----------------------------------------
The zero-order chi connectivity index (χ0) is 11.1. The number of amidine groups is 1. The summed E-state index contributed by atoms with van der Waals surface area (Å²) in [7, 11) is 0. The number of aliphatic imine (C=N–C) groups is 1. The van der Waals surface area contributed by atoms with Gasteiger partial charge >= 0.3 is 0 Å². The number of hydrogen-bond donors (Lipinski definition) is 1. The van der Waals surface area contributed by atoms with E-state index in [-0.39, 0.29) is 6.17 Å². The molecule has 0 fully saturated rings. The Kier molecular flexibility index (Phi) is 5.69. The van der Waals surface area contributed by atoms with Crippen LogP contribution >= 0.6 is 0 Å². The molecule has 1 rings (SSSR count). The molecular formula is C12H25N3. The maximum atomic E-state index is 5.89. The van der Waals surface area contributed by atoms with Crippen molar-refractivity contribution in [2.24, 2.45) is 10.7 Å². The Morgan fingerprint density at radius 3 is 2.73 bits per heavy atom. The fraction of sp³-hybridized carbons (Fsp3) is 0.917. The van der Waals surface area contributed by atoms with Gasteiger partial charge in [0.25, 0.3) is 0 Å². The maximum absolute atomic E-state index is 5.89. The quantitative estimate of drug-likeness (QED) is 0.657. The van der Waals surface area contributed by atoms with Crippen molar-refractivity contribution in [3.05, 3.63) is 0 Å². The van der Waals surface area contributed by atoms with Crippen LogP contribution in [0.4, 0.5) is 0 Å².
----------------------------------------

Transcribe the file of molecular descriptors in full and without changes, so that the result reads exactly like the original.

The zero-order chi connectivity index (χ0) is 11.1. The number of amidine groups is 1. The summed E-state index contributed by atoms with van der Waals surface area (Å²) in [7, 11) is 0. The number of aliphatic imine (C=N–C) groups is 1. The van der Waals surface area contributed by atoms with Gasteiger partial charge >= 0.3 is 0 Å². The number of hydrogen-bond donors (Lipinski definition) is 1. The van der Waals surface area contributed by atoms with E-state index in [-0.39, 0.29) is 6.17 Å². The molecule has 0 fully saturated rings. The Kier molecular flexibility index (Phi) is 5.69. The van der Waals surface area contributed by atoms with Crippen LogP contribution >= 0.6 is 0 Å². The molecule has 1 rings (SSSR count). The molecular formula is C12H25N3. The maximum atomic E-state index is 5.89. The van der Waals surface area contributed by atoms with Crippen molar-refractivity contribution in [2.24, 2.45) is 10.7 Å². The Morgan fingerprint density at radius 3 is 2.73 bits per heavy atom. The fraction of sp³-hybridized carbons (Fsp3) is 0.917. The van der Waals surface area contributed by atoms with Gasteiger partial charge in [0.25, 0.3) is 0 Å². The maximum absolute atomic E-state index is 5.89. The quantitative estimate of drug-likeness (QED) is 0.657. The van der Waals surface area contributed by atoms with Crippen molar-refractivity contribution in [3.05, 3.63) is 0 Å². The van der Waals surface area contributed by atoms with Crippen LogP contribution in [0.4, 0.5) is 0 Å².